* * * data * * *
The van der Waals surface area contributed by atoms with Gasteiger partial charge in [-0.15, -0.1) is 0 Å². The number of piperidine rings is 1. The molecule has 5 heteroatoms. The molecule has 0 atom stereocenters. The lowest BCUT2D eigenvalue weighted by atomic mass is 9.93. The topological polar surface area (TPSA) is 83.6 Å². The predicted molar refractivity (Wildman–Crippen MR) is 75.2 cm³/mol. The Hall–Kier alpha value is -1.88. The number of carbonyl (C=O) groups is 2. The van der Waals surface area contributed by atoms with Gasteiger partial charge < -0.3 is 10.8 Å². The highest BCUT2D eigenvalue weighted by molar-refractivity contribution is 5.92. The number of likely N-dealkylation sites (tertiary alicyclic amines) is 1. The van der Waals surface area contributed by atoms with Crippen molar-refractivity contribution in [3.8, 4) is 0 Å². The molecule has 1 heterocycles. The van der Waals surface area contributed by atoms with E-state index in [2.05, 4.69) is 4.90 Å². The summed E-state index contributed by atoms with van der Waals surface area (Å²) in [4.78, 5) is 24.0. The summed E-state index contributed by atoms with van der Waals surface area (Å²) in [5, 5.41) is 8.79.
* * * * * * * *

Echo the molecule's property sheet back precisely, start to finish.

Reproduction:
The van der Waals surface area contributed by atoms with Gasteiger partial charge in [-0.15, -0.1) is 0 Å². The number of piperidine rings is 1. The molecule has 5 heteroatoms. The molecule has 0 atom stereocenters. The lowest BCUT2D eigenvalue weighted by atomic mass is 9.93. The topological polar surface area (TPSA) is 83.6 Å². The predicted molar refractivity (Wildman–Crippen MR) is 75.2 cm³/mol. The Hall–Kier alpha value is -1.88. The number of carbonyl (C=O) groups is 2. The van der Waals surface area contributed by atoms with Gasteiger partial charge < -0.3 is 10.8 Å². The highest BCUT2D eigenvalue weighted by molar-refractivity contribution is 5.92. The number of likely N-dealkylation sites (tertiary alicyclic amines) is 1. The van der Waals surface area contributed by atoms with Crippen molar-refractivity contribution in [3.8, 4) is 0 Å². The molecule has 1 heterocycles. The van der Waals surface area contributed by atoms with E-state index in [2.05, 4.69) is 4.90 Å². The summed E-state index contributed by atoms with van der Waals surface area (Å²) in [4.78, 5) is 24.0. The summed E-state index contributed by atoms with van der Waals surface area (Å²) in [5, 5.41) is 8.79.